Opinion: Finding the good in times of tragedy

By Megan Badger

Wire Managing Editor

It’s one of those moments you’ll never forget.

September 11. The Newtown massacre. The Boston Marathon bombings. These events stay with us for an entire lifetime.

When our country was rocked once again by violence during last week’s Boston Marathon, I was faced with feelings of sadness, fear and sympathy.

While this tragedy didn’t occur in our backyard, nearly everyone I’ve spoken to knew someone who ran the marathon or who was in the city of Boston during the attack. Local runners from Bucks and Montgomery counties participated in the race, including members of the Bucks County Roadrunners who, thankfully, survived the attack without injury.

Headlines across the globe told heartbreaking stories of three untimely deaths and countless gruesome injuries that resulted from two bombs set off during a beloved national event.

Yet, among the heartbreak, there were many stories of bravery, heroism and hope. Nurses, doctors, policemen, EMTs, volunteers and even bystanders proved once again that people are resilient and compassionate when faced with extraordinary circumstances.

The story of Boston resident Carlos Arredondo — better known now as the Cowboy Hat Hero — is one that is etched in my mind. When the bombs went off, Arrendondo jumped a fence and ran into the chaos, aiding numerous people who had been knocked unconscious and many who had lost their limbs. A widely circulated photo by the Associated Press shows him running beside an injured man as he’s pushed in a wheelchair, pinching what appears to be an artery in the man’s leg.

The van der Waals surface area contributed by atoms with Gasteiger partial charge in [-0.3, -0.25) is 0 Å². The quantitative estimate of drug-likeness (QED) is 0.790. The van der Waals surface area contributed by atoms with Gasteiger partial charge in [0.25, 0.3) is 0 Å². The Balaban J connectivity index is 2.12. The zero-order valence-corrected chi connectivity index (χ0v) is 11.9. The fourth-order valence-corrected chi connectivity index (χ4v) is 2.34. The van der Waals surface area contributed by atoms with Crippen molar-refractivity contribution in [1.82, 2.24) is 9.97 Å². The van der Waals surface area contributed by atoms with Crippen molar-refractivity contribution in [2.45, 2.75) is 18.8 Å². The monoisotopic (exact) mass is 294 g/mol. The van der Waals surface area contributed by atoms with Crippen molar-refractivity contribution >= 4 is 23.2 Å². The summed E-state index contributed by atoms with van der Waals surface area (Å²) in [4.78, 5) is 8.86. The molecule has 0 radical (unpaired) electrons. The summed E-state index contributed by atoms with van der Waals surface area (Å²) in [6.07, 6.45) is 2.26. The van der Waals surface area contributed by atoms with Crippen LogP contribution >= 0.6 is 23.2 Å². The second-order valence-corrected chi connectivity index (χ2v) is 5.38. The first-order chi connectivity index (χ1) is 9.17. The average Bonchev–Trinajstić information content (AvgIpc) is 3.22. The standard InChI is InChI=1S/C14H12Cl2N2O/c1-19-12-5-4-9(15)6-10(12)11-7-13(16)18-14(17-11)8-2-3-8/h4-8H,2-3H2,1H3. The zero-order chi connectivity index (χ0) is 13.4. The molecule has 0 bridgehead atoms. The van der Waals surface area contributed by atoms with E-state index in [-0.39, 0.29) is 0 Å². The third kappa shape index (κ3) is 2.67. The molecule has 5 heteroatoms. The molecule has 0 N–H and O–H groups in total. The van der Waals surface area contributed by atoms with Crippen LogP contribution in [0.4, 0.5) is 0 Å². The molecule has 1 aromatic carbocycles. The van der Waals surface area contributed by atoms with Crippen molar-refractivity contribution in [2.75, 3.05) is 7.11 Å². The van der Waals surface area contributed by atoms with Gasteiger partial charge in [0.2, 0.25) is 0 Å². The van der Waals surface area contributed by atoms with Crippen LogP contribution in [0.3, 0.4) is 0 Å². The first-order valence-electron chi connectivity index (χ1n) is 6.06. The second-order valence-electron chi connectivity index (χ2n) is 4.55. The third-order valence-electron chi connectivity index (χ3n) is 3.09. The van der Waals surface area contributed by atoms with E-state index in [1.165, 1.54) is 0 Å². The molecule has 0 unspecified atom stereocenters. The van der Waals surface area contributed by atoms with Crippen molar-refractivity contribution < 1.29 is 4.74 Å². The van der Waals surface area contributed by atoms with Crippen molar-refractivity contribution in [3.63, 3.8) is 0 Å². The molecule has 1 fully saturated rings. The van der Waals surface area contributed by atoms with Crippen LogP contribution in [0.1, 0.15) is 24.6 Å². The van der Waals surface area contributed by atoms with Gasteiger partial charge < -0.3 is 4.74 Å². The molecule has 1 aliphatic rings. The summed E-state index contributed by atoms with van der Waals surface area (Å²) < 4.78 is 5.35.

One story was circulated via Facebook by a female runner looking to find a man who generously gifted his marathon medal to her after discovering she didn’t finish the race. Laura Wellington had trouble reaching her family members who were waiting at the finish line, and had just gotten in touch with them when she sat on the curb and started sobbing. Brent Cunningham of Alaska saw his fellow race participant sitting on the curb in tears after the bombings, so he and his wife put a blanket around her and consoled her.

Cunningham asked if she had finished the race, and when she replied “No,” he gave Wellington the medal and said, “You’re a finisher in my eyes.” Her post received more than a quarter million “likes” on Facebook within days and eventually reunited the two via telephone.

Those are only two of many inspiring stories that came out of Boston that day.

The Red Cross and even Google sprung into action quickly following the bombings, offering runners and family members a means of finding each other through an online forum.

I heard accounts of hotels, restaurants and generous Bostonians who opened their doors to stranded runners and families who were without transportation or a place to stay.

Within 24 hours of the event, a charity was created for those affected called The One Fund. Only days later, The Boston Globe reported that more than 8,500 individuals rallied to raise $7.5 million on onefundboston.org.

From the first responders who saved lives following the attack, to the students at Emerson College who sold T-shirts to raise money for the victims, people proved the good of humankind in the wake of this tragedy.